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Halton Region mitigates risk - Flood prevention

July 15, 2015
By Leah Wong

With extreme weather events becoming more common, and with them increased urban flooding, municipalities are challenged to mitigate basement flooding. Halton Region’s response is to prepare a region-wide strategy to disconnect residential downspouts and weeping tiles.

The recommendations from public works commissioner Jim Harnum come almost a year after a major storm caused the flooding of several thousand homes in the City of Burlington. While it is difficult to accurately predict when extreme weathers will occur and where they will impact, Harnum’s report says events like the August 2014 storm show the need for municipalities to adapt to changing weather patterns.

For Halton one of the best ways to prepare for extreme weather events is to work on getting water out of the wastewater system Harnum told the planning and public works committee last week.

“We’re trying to get people to get rainwater out of the sewer,” said Harnum. “If we can get water out we’re in better shape and ahead of the game.”

In November 2014 regional council retained GM BluePlan Engineering to review its sanitary sewer system and undertake a region-wide basement flooding mitigation study. The study showed there were no deficiencies within the wastewater system significant enough to cause flooding during regular rain events. Sanitary surcharging occurs only under extreme storm events.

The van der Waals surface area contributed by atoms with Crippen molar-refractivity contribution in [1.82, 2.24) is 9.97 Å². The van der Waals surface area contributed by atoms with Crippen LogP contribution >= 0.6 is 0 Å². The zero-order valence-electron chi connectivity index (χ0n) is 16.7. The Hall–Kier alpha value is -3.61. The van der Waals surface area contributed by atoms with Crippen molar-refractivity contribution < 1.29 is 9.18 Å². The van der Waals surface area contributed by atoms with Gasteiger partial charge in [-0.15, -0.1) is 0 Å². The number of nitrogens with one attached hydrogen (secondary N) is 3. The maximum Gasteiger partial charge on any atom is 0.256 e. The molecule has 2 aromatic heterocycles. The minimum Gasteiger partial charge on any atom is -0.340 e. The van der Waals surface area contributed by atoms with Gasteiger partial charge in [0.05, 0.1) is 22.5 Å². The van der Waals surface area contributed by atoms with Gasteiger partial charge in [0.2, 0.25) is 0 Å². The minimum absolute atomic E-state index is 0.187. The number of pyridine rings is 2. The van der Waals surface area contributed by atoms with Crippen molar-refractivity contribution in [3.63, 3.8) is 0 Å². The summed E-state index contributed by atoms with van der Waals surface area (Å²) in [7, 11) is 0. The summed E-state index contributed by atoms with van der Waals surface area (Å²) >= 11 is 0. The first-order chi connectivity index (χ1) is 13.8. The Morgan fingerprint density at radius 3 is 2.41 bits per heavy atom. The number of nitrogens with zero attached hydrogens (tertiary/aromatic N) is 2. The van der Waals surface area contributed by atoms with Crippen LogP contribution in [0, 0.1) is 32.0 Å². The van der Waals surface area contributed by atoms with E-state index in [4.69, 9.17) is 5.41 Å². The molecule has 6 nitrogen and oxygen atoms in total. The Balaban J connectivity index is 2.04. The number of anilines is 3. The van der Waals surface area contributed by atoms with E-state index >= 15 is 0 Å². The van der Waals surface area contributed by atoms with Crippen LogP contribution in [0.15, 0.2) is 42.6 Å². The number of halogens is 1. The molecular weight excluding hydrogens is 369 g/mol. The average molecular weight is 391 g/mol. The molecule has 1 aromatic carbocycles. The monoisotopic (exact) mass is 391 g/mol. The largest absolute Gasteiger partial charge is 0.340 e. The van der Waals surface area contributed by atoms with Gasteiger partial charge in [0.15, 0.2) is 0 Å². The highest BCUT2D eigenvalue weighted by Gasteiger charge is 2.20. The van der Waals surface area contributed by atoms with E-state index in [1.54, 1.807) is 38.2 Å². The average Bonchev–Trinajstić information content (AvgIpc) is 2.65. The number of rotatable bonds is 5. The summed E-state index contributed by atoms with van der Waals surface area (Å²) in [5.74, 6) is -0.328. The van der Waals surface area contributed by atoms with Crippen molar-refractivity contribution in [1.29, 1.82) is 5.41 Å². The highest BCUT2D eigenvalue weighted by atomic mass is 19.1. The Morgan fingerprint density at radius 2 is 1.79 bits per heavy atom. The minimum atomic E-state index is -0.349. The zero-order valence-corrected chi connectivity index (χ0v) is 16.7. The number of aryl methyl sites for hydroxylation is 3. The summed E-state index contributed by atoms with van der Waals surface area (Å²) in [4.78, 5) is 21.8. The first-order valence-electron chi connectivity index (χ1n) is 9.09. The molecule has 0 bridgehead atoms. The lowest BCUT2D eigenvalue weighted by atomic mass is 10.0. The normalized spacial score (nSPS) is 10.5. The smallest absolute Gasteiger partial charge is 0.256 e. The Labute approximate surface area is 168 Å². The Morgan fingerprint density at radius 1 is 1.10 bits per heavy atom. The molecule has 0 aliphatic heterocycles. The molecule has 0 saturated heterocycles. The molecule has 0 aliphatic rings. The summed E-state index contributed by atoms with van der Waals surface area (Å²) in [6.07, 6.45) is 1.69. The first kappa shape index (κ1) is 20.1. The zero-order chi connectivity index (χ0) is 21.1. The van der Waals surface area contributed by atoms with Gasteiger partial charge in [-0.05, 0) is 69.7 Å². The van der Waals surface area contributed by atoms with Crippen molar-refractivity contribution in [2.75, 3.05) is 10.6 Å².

To prevent system overloading in extreme weather events, the region is asking residentsto voluntarily disconnect their downspouts and weeping tiles and offering a 100 per cent subsidy for participants. Harnum said one of the challenges with disconnection programs is getting the public to participate.

“It is almost impossible to force people to get their weeping tiles disconnect,” he said, adding that even in Toronto where the disconnection program is mandatory there is a struggle to get residents to cooperate.

Staff will be bringing forward recommended pipe remediation projects for sections of the system that have showed significant infiltration or active leaks, which require funding through the 2016 budget. The timing of these projects will coincide with regional and municipal road repairs. It is expected that the 10-year implementation plan will cost $88.9-million. During the 2016 budget process council will be asked to fund the plan through a special surcharge through to 2025.

Some regional councillors raised issue with a region-wide surcharge that would impact all residents in Halton, when owners of newer homes have already paid for infrastructure upgrades through development charges. However, staff recommend a system-wide approach. Burlington councillor Jack Dennison reminded his colleagues that new homes may also be connected to older infrastructure in the system.

“The system itself is the issue,” he said.